So whenever I hear somebody say they’re praying for me, I say “thank you.”  Thank you — I believe in the power of prayer.  But we know more than prayer.  We need to vote.  (Applause.)  We need to vote.  That will be helpful.  It will not relieve me of my gray hair, but it will help me pass some bills.  (Laughter.)

Because people refused to give in when it was hard, we get to celebrate the 50th anniversary of the Voting Rights Act next year.  Until then, we’ve got to protect it.  We can’t just celebrate it; we’ve got to protect it.  Because there are people still trying to pass voter ID laws to make it harder for folks to vote.  And we’ve got to get back to our schools and our offices and our churches, our beauty shops, barber shops, and make sure folks know there’s an election coming up, they need to know how to register, and they need to know how and when to vote.

We’ve got to tell them to push back against the cynics; prove everybody wrong who says that change isn’t possible.  Cynicism does not fix anything.  Cynicism is very popular in America sometimes.  It’s propagated in the media.  But cynicism didn’t put anybody on the moon.  Cynicism didn’t pass the Voting Rights Act.  Hope is what packed buses full of freedom riders. Hope is what led thousands of black folks and white folks to march from Selma to Montgomery.  Hope is what got John Lewis off his back after being beaten within an inch of his life, and chose to keep on going.  (Applause.)

Cynicism is a choice, but hope is a better choice.  And our job right now is to convince the people who are privileged to represent to join us in finishing that fight that folks like John started.  Get those souls to the polls.  Exercise their right to vote.  And if we do, then I guarantee you we’ve got a brighter future ahead.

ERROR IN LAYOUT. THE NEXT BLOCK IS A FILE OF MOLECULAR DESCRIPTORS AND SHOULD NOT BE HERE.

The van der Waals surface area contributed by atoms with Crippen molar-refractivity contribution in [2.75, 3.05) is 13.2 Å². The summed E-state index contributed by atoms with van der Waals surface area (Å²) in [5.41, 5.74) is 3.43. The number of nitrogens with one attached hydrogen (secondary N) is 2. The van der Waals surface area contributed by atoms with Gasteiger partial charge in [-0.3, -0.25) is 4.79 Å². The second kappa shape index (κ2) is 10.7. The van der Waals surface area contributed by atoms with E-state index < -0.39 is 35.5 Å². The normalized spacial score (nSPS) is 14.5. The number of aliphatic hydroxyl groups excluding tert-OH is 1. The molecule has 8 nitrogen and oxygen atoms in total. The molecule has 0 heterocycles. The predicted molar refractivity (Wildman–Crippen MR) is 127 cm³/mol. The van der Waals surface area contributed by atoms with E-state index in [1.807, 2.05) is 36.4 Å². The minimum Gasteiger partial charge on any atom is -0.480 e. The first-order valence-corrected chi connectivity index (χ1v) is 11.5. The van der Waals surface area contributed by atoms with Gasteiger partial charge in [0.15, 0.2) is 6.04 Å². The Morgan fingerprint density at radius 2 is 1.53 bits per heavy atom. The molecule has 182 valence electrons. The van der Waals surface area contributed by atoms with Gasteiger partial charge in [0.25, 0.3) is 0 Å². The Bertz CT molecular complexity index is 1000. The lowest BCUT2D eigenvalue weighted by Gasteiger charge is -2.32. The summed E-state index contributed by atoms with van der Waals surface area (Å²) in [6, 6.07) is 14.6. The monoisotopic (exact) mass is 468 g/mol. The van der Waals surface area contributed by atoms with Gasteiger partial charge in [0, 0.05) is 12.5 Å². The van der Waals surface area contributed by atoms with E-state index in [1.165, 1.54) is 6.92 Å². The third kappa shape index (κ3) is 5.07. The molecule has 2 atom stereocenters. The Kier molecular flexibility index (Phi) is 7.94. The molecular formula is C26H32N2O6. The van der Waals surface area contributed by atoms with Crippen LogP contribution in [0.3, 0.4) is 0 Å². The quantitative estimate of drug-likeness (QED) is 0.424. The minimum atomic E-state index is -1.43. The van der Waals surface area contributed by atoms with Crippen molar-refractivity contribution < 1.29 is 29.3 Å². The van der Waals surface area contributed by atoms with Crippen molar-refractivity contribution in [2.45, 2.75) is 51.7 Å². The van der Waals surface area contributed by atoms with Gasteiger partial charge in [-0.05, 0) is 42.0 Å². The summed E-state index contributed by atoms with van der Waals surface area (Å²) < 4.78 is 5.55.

Thank you, God bless you.  Keep praying.  But go out there and vote.  God bless America.  (Applause.)

                        END                9:29 P.M. EDT

Full Text Obama Presidency September 26, 2014: President Barack Obama’s Speech at the Open Government Partnership Meeting — Transcript

POLITICAL TRANSCRIPTS

OBAMA PRESIDENCY & THE 113TH CONGRESS:

Remarks by President Obama at Open Government Partnership Meeting

Source: WH, 9-24-14

United Nations Building
New York City, New York

5:35 P.M. EDT

PRESIDENT OBAMA:  Well, thank you very much.  And thank you, Rakesh, for your introduction.  It is wonderful to see all of you here today.  I still remember your eloquent words when we launched this effort three years ago, and I’m very grateful for the role you’ve played and NGOs have played, and all the leadership that is represented here has played in making this a reality — which is making a real difference in the lives of so many countries that are participating.

I want to thank my good friend, President Yudhoyono, for your leadership and the example that Indonesia has tried to set as a country that has transitioned from a difficult past to a full-blown democracy.  And I also want to thank Minister Kuntoro for hosting us here today.  Both of them have shown extraordinary leadership in this partnership over the past several years.